The Downloads Stack
Leopard introduces a new convention for downloaded files. Rather than dumping web downloads and saved email attachments on the desktop, it now defaults to throwing all downloads into their own folder: ~/Downloads. The Downloads Stack of that folder makes it easy to find the last few items you've downloaded, without digging around through Finder windows or asking the browser to reveal where it dumped your download.
Once you download something, the Downloads Stack bounces once to indicate that the download completed. The Stack Dock icon is also updated to reflect that your most recent download is sitting on top of the stack. When you click on it to fan out your recent downloads, the newest item is at the bottom, which seems to make less sense but results in it being a closer target to your mouse pointer.
In earlier builds of Leopard (and as Apple depicts on its site), the Downloads Stack formerly put the newest item at the top of the fanned out icons, and put the "show in Finder" link at the bottom of the arc (as depicted in the graphic above left). The latest builds of Leopard switch that around; the Finder link is at the top, and the new download is the closest target at the bottom.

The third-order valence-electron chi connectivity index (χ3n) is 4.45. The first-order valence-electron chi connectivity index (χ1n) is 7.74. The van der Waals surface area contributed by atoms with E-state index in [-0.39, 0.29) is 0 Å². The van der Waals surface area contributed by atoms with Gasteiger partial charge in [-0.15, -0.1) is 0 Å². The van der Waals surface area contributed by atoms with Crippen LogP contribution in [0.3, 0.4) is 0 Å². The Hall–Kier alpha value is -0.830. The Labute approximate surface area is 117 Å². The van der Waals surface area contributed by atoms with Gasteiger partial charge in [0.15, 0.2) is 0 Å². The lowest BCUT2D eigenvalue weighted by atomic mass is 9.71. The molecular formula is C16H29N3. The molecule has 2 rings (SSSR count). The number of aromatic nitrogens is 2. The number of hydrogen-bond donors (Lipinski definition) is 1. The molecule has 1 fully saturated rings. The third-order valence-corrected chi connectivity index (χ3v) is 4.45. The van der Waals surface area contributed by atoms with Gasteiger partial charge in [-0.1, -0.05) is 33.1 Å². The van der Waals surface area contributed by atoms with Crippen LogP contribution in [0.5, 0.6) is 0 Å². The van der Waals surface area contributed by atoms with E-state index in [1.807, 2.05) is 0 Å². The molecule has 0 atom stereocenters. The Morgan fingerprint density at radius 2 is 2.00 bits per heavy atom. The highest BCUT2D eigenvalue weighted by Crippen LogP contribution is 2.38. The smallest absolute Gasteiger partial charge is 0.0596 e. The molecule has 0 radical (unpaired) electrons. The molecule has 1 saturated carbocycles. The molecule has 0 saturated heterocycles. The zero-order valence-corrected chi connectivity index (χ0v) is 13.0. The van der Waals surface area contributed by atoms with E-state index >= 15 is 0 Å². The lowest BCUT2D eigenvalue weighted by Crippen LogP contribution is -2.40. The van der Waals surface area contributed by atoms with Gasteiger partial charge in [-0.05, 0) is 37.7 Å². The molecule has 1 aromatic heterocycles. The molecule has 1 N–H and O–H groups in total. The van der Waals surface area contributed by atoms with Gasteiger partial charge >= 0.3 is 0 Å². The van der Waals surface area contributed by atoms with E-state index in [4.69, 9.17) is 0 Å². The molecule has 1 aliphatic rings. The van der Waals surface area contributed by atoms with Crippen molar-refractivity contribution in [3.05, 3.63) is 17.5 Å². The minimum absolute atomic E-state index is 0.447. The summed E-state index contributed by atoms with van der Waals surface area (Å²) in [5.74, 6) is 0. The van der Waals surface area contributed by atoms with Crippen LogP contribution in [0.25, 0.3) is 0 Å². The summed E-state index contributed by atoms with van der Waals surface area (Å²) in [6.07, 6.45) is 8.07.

The Lean, Clean New Dock
Those three Stacks, stuck in the Dock by Apple (and removable by a simple drag poof), offer to greatly minimize the number of icons most users will want to leave in their Dock, leaving space open for more minimized windows without cramping down the size of icons. In other words, there's less to clutter in the Dock and on the desktop.
The new Dock, along with Spotlight, makes it easier to quickly locate and target both applications and files. In addition, the new Finder — with its slimmer, space conserving Dock-like sidebar — also acts like a Shelf for sticking files, folders, and applications for later use. As the Road to Mac OS X Leopard: Finder article noted, the new iTunes-like sidebar makes it easy to customize Finder windows with links to whatever files or folder the user desires.
The Finder's Dock icon also gains a few functional shortcuts in its dockling menus for creating a new folder, a new smart folder, performing a search, 'go to folder' (which allows you to type in a path, useful for browsing invisible directories), and 'connect to server' (for browsing or entering a URL address to a WebDAV, FTP, AppleShare, NFS, or SMB Windows file server). Screenshots of Leopard already published on the Web depict these features (below).
The only desktop problem that remains is tons of minimized windows in the Dock. If you hate having to choose between having a desktop cluttered with too many open windows or a Dock full of too many minimized open windows, Leopard provides another new feature to solve that dilemma, which will be examined in an upcoming Road to Leopard report.